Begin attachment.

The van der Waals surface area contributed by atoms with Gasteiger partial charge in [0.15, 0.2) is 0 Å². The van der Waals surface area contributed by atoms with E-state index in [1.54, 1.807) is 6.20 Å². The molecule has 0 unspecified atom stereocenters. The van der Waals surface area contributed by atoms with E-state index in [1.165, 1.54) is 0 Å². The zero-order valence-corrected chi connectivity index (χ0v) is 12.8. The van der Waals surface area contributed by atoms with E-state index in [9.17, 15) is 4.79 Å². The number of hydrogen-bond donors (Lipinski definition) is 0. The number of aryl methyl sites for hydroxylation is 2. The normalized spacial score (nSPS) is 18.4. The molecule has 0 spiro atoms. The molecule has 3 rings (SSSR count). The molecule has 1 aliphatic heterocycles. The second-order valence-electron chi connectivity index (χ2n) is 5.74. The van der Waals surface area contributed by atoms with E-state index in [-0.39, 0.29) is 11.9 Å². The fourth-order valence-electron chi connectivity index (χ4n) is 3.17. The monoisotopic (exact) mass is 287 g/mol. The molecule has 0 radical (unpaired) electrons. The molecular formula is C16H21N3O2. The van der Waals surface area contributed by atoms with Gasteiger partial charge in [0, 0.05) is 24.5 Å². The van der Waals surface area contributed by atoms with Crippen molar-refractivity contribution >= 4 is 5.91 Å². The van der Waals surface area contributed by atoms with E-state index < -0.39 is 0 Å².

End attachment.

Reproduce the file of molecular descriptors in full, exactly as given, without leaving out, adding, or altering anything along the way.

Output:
The van der Waals surface area contributed by atoms with Gasteiger partial charge in [0.15, 0.2) is 0 Å². The van der Waals surface area contributed by atoms with E-state index in [1.54, 1.807) is 6.20 Å². The molecule has 0 unspecified atom stereocenters. The van der Waals surface area contributed by atoms with E-state index in [1.165, 1.54) is 0 Å². The zero-order valence-corrected chi connectivity index (χ0v) is 12.8. The van der Waals surface area contributed by atoms with E-state index in [9.17, 15) is 4.79 Å². The number of hydrogen-bond donors (Lipinski definition) is 0. The number of aryl methyl sites for hydroxylation is 2. The normalized spacial score (nSPS) is 18.4. The molecule has 0 spiro atoms. The molecule has 3 rings (SSSR count). The molecule has 1 aliphatic heterocycles. The second-order valence-electron chi connectivity index (χ2n) is 5.74. The van der Waals surface area contributed by atoms with E-state index in [-0.39, 0.29) is 11.9 Å². The fourth-order valence-electron chi connectivity index (χ4n) is 3.17. The monoisotopic (exact) mass is 287 g/mol. The molecule has 0 radical (unpaired) electrons. The molecular formula is C16H21N3O2. The van der Waals surface area contributed by atoms with Gasteiger partial charge in [0, 0.05) is 24.5 Å². The van der Waals surface area contributed by atoms with Crippen molar-refractivity contribution >= 4 is 5.91 Å². The van der Waals surface area contributed by atoms with E-state index < -0.39 is 0 Å².